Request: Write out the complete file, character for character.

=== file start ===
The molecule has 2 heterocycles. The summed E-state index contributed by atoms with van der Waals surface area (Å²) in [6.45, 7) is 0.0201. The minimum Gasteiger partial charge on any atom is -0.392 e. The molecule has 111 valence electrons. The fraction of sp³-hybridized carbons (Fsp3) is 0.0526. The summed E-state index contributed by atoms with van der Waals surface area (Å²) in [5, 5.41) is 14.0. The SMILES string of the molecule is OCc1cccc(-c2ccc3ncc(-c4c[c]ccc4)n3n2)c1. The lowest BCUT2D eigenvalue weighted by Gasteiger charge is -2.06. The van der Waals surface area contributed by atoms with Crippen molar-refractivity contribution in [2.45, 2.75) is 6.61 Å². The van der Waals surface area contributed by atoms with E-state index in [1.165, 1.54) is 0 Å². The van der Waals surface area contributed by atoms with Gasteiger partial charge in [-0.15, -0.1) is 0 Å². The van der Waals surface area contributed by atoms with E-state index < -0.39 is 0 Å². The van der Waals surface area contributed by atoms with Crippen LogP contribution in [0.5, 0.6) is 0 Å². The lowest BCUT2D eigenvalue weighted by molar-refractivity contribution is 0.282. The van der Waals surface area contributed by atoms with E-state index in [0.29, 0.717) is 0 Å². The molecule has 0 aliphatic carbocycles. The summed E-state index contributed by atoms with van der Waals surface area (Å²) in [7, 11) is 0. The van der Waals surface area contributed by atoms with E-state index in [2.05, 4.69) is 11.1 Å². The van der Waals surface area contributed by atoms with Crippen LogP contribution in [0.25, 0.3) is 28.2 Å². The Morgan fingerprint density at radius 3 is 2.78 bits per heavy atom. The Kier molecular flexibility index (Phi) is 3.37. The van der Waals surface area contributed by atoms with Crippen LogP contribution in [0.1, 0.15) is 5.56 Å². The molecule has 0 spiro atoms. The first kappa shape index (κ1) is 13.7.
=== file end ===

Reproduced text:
The molecule has 2 heterocycles. The summed E-state index contributed by atoms with van der Waals surface area (Å²) in [6.45, 7) is 0.0201. The minimum Gasteiger partial charge on any atom is -0.392 e. The molecule has 111 valence electrons. The fraction of sp³-hybridized carbons (Fsp3) is 0.0526. The summed E-state index contributed by atoms with van der Waals surface area (Å²) in [5, 5.41) is 14.0. The SMILES string of the molecule is OCc1cccc(-c2ccc3ncc(-c4c[c]ccc4)n3n2)c1. The lowest BCUT2D eigenvalue weighted by Gasteiger charge is -2.06. The van der Waals surface area contributed by atoms with Crippen molar-refractivity contribution in [2.45, 2.75) is 6.61 Å². The van der Waals surface area contributed by atoms with E-state index in [1.165, 1.54) is 0 Å². The van der Waals surface area contributed by atoms with Gasteiger partial charge in [-0.15, -0.1) is 0 Å². The van der Waals surface area contributed by atoms with E-state index < -0.39 is 0 Å². The van der Waals surface area contributed by atoms with Crippen LogP contribution in [0.5, 0.6) is 0 Å². The lowest BCUT2D eigenvalue weighted by molar-refractivity contribution is 0.282. The van der Waals surface area contributed by atoms with E-state index in [0.29, 0.717) is 0 Å². The molecule has 0 aliphatic carbocycles. The summed E-state index contributed by atoms with van der Waals surface area (Å²) in [7, 11) is 0. The van der Waals surface area contributed by atoms with E-state index in [2.05, 4.69) is 11.1 Å². The van der Waals surface area contributed by atoms with Crippen LogP contribution in [0.25, 0.3) is 28.2 Å². The Morgan fingerprint density at radius 3 is 2.78 bits per heavy atom. The Kier molecular flexibility index (Phi) is 3.37. The van der Waals surface area contributed by atoms with Crippen LogP contribution in [0.1, 0.15) is 5.56 Å². The molecule has 0 spiro atoms. The first kappa shape index (κ1) is 13.7.